Antarctic Lake Vostok, Sealed Under Ice For 15 Million Years, Teeming With Over 3,500 Types Of Life--Scientists Previously Thought Sterile
By Staff Writer | July 08, 2013 06:12 PM EDT
The Antarctic lake Vostok, an underground lake buried beneath miles of ice, may have fish. Scientists are shocked to find out that in the middle of the frozen tundra, the subglacial lake has an astonishing amount of biodiversity.
Surprising new research shows that the Antarctic lake Vostok teems with life. Many scientists thought that due to the extreme conditions, Lake Vostoc would be sterile-but it holds DNA from about 3,507 organisms.
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Many of the bacteria were from "animal commensals, mutualists and pathogens... including those associated with annelids, sea anemones, brachiopods, tardigrades and fish."
Astonishingly, the team also found similar matches to bacteria that thrive in heat, such as around volcanic hydrothermal vents. If vents like the ones on ocean floors lay under Vostok, they could "provide sources of energy and nutrients vital for organisms living in the lake", the team writes in PloS One.
This astonishing find suggests that there may be life in other extreme environments, such as on other planets like Jupiter or Mars.
"We found much more complexity than anyone thought," a scientist who worked on the study, Scott Rogers, said.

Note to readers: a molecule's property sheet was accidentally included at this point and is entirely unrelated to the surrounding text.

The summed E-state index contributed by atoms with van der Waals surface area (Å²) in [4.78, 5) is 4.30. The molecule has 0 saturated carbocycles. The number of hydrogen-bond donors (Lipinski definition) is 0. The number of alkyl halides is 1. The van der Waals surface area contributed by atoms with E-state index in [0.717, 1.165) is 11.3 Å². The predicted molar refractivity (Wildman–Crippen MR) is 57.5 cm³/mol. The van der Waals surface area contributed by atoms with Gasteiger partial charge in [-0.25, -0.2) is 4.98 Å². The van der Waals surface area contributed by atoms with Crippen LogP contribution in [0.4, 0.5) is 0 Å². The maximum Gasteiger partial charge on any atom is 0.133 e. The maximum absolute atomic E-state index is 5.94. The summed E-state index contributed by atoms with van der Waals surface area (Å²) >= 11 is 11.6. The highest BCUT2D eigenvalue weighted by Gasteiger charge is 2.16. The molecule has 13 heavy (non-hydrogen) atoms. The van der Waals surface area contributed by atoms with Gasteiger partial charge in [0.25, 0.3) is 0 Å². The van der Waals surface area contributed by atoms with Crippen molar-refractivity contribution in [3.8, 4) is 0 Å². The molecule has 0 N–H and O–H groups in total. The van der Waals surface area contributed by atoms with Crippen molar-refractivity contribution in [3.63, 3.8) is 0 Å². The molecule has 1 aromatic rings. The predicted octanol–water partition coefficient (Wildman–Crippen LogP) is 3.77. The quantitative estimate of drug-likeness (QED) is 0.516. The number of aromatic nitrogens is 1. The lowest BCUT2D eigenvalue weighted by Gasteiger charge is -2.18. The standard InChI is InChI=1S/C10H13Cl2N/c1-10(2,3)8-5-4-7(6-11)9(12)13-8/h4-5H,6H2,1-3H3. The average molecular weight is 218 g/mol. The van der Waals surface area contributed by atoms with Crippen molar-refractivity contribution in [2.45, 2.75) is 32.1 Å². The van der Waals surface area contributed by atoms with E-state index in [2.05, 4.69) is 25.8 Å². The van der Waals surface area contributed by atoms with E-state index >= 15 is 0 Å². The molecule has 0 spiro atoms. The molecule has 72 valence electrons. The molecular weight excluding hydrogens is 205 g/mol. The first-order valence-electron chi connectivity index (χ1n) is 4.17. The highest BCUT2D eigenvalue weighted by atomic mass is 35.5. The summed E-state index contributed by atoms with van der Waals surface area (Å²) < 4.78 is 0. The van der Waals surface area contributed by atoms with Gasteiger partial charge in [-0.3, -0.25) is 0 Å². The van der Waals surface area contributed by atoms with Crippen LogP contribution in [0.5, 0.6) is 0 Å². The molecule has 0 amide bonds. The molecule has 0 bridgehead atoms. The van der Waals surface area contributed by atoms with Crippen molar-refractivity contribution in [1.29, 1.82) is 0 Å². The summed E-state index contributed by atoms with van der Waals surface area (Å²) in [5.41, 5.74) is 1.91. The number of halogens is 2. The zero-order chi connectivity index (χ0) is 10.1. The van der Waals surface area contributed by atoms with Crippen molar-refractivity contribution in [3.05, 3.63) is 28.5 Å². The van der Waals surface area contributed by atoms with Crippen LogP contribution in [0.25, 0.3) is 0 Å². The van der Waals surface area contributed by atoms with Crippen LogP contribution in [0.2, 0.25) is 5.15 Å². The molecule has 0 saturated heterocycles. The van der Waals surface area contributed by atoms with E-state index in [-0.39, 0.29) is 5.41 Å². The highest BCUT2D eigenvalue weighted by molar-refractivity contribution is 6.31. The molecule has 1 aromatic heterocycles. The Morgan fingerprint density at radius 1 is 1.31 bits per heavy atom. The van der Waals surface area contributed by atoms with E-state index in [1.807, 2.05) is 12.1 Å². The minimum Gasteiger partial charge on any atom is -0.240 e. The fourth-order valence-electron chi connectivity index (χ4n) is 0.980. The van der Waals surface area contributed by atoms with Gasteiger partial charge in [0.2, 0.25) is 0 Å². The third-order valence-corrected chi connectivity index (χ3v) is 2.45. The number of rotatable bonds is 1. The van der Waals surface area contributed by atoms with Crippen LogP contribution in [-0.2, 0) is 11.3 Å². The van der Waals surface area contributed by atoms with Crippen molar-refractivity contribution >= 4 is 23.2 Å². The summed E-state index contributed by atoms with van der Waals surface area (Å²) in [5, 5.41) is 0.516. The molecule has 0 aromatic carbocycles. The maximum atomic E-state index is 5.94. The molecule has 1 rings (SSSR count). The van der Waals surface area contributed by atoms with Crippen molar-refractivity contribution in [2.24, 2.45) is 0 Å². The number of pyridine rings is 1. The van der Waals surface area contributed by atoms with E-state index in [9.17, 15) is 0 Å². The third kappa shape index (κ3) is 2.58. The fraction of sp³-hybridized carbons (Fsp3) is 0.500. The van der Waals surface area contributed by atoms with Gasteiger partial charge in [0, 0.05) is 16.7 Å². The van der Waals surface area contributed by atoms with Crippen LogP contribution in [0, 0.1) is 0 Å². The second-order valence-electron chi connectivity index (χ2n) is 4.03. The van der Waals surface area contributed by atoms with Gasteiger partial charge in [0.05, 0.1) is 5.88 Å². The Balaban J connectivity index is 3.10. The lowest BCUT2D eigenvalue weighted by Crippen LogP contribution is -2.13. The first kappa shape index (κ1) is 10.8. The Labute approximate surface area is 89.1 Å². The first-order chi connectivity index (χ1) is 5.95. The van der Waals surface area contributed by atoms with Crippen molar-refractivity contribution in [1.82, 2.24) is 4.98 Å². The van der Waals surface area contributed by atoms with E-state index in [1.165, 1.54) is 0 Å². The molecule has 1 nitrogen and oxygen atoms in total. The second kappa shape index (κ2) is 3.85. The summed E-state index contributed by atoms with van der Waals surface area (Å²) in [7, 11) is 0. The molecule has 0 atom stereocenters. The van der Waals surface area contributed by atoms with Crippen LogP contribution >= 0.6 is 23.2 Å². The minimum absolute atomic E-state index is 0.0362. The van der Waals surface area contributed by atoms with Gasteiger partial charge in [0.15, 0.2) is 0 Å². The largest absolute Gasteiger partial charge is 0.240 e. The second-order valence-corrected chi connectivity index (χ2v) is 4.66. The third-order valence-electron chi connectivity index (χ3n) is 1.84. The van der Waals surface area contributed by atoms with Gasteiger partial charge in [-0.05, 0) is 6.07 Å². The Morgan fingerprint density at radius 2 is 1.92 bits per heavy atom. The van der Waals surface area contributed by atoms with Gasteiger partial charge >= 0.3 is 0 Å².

"It really shows the tenacity of life, and how organisms can survive in places where a couple dozen years ago we thought nothing could survive.
"The bounds on what is habitable and what is not are changing."
The majority of the organisms were bacteria, but even those were largely species that are heretofore unknown. The glacial ice sheet also yielded other single celled organisms and multicellular organisms, including some from fungi.
The Russian scientists who drilled the lake also think it may hold fish.
Over 15 million years ago, Lake Vostok was covered with ice, and it's now 12,000 feet below the surface of the South Pole, creating not just cold temperature but a large amount of pressure.
"Ghost" lakes like the Antarctic lake Vostok are kept in a liquid state by heat rising from the rockbed below and from the pressure of all the ice pushing down from above.
Lake Vostok has been isolated from the rest of the world for 15 million years. Many of the DNA species found were new and may belong to new species entirely.
Dr. Rogers and his colleagues wrote: "The sequences suggest that a complex environment might exist in Lake Vostok."
They added, "Over 35 million years ago, Lake Vostok was open to the atmosphere and was surrounded by a forested ecosystem. At that time, the lake, which might have been a marine bay, probably contained a complex network of organisms.
"As recently as 15 million years ago, portions of the lake were ice free at least part of the time. During these times, organisms were likely being deposited in the lake.
And, he says, all this lent to an amazing array of life in the Antarctic lake Vostoc. "While the current conditions are different than earlier in its history, the lake seems to have maintained a surprisingly diverse community of organisms.
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